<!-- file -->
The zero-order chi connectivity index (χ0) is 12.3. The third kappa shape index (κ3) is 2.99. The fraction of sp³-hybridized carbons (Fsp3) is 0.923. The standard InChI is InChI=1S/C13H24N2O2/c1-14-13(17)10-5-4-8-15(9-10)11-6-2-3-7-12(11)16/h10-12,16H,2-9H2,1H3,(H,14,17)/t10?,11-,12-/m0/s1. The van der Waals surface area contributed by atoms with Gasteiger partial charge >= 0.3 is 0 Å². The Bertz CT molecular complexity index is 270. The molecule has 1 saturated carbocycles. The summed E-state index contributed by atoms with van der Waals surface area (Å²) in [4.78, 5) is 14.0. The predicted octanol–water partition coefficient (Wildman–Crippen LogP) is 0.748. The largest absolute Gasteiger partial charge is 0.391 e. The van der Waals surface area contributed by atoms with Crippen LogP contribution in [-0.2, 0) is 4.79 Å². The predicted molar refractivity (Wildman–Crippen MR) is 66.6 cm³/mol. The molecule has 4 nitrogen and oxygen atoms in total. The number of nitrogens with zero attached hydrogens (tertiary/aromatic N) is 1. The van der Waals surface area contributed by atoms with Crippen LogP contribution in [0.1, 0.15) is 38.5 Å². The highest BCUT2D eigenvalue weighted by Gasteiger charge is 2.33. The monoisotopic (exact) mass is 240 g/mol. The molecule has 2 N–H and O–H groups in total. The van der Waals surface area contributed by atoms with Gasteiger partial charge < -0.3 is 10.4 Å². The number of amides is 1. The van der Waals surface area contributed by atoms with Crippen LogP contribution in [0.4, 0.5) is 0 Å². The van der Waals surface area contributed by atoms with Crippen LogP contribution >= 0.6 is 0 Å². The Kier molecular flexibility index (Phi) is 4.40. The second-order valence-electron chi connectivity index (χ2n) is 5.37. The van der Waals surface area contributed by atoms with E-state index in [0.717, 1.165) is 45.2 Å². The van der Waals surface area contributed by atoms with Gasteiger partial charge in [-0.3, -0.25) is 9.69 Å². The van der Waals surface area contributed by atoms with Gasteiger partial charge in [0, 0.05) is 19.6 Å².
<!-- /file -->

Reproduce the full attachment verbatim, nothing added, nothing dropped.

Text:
The zero-order chi connectivity index (χ0) is 12.3. The third kappa shape index (κ3) is 2.99. The fraction of sp³-hybridized carbons (Fsp3) is 0.923. The standard InChI is InChI=1S/C13H24N2O2/c1-14-13(17)10-5-4-8-15(9-10)11-6-2-3-7-12(11)16/h10-12,16H,2-9H2,1H3,(H,14,17)/t10?,11-,12-/m0/s1. The van der Waals surface area contributed by atoms with Gasteiger partial charge >= 0.3 is 0 Å². The Bertz CT molecular complexity index is 270. The molecule has 1 saturated carbocycles. The summed E-state index contributed by atoms with van der Waals surface area (Å²) in [4.78, 5) is 14.0. The predicted octanol–water partition coefficient (Wildman–Crippen LogP) is 0.748. The largest absolute Gasteiger partial charge is 0.391 e. The van der Waals surface area contributed by atoms with Crippen LogP contribution in [-0.2, 0) is 4.79 Å². The predicted molar refractivity (Wildman–Crippen MR) is 66.6 cm³/mol. The molecule has 4 nitrogen and oxygen atoms in total. The number of nitrogens with zero attached hydrogens (tertiary/aromatic N) is 1. The van der Waals surface area contributed by atoms with Crippen LogP contribution in [0.1, 0.15) is 38.5 Å². The highest BCUT2D eigenvalue weighted by Gasteiger charge is 2.33. The monoisotopic (exact) mass is 240 g/mol. The molecule has 2 N–H and O–H groups in total. The van der Waals surface area contributed by atoms with Gasteiger partial charge < -0.3 is 10.4 Å². The number of amides is 1. The van der Waals surface area contributed by atoms with Crippen LogP contribution in [0.4, 0.5) is 0 Å². The van der Waals surface area contributed by atoms with Crippen LogP contribution >= 0.6 is 0 Å². The Kier molecular flexibility index (Phi) is 4.40. The second-order valence-electron chi connectivity index (χ2n) is 5.37. The van der Waals surface area contributed by atoms with E-state index in [0.717, 1.165) is 45.2 Å². The van der Waals surface area contributed by atoms with Gasteiger partial charge in [-0.3, -0.25) is 9.69 Å². The van der Waals surface area contributed by atoms with Gasteiger partial charge in [0, 0.05) is 19.6 Å².